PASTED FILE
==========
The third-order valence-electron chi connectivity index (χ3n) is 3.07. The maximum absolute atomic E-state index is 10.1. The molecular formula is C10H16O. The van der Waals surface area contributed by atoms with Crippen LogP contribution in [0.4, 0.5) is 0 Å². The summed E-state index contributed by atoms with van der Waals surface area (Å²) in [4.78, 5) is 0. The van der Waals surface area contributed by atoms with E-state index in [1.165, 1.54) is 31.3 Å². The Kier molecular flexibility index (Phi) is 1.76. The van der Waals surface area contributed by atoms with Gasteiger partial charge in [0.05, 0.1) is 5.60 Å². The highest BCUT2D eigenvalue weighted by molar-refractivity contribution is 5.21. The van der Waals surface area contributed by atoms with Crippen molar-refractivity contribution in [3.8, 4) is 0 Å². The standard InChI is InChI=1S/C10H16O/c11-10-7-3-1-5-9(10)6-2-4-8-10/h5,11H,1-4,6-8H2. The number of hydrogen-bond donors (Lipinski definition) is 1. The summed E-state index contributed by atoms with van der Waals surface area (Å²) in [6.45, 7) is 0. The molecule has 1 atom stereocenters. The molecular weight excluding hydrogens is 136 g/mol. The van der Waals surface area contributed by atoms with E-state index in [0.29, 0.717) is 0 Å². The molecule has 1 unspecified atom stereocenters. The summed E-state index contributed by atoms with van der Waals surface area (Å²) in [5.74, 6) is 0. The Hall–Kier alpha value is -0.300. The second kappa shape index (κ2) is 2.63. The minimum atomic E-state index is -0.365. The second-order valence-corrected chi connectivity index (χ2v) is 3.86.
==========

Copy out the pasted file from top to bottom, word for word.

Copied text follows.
The third-order valence-electron chi connectivity index (χ3n) is 3.07. The maximum absolute atomic E-state index is 10.1. The molecular formula is C10H16O. The van der Waals surface area contributed by atoms with Crippen LogP contribution in [0.4, 0.5) is 0 Å². The summed E-state index contributed by atoms with van der Waals surface area (Å²) in [4.78, 5) is 0. The van der Waals surface area contributed by atoms with E-state index in [1.165, 1.54) is 31.3 Å². The Kier molecular flexibility index (Phi) is 1.76. The van der Waals surface area contributed by atoms with Gasteiger partial charge in [0.05, 0.1) is 5.60 Å². The highest BCUT2D eigenvalue weighted by molar-refractivity contribution is 5.21. The van der Waals surface area contributed by atoms with Crippen molar-refractivity contribution in [3.8, 4) is 0 Å². The standard InChI is InChI=1S/C10H16O/c11-10-7-3-1-5-9(10)6-2-4-8-10/h5,11H,1-4,6-8H2. The number of hydrogen-bond donors (Lipinski definition) is 1. The summed E-state index contributed by atoms with van der Waals surface area (Å²) in [6.45, 7) is 0. The molecule has 1 atom stereocenters. The molecular weight excluding hydrogens is 136 g/mol. The van der Waals surface area contributed by atoms with E-state index in [0.29, 0.717) is 0 Å². The molecule has 1 unspecified atom stereocenters. The summed E-state index contributed by atoms with van der Waals surface area (Å²) in [5.74, 6) is 0. The Hall–Kier alpha value is -0.300. The second kappa shape index (κ2) is 2.63. The minimum atomic E-state index is -0.365. The second-order valence-corrected chi connectivity index (χ2v) is 3.86.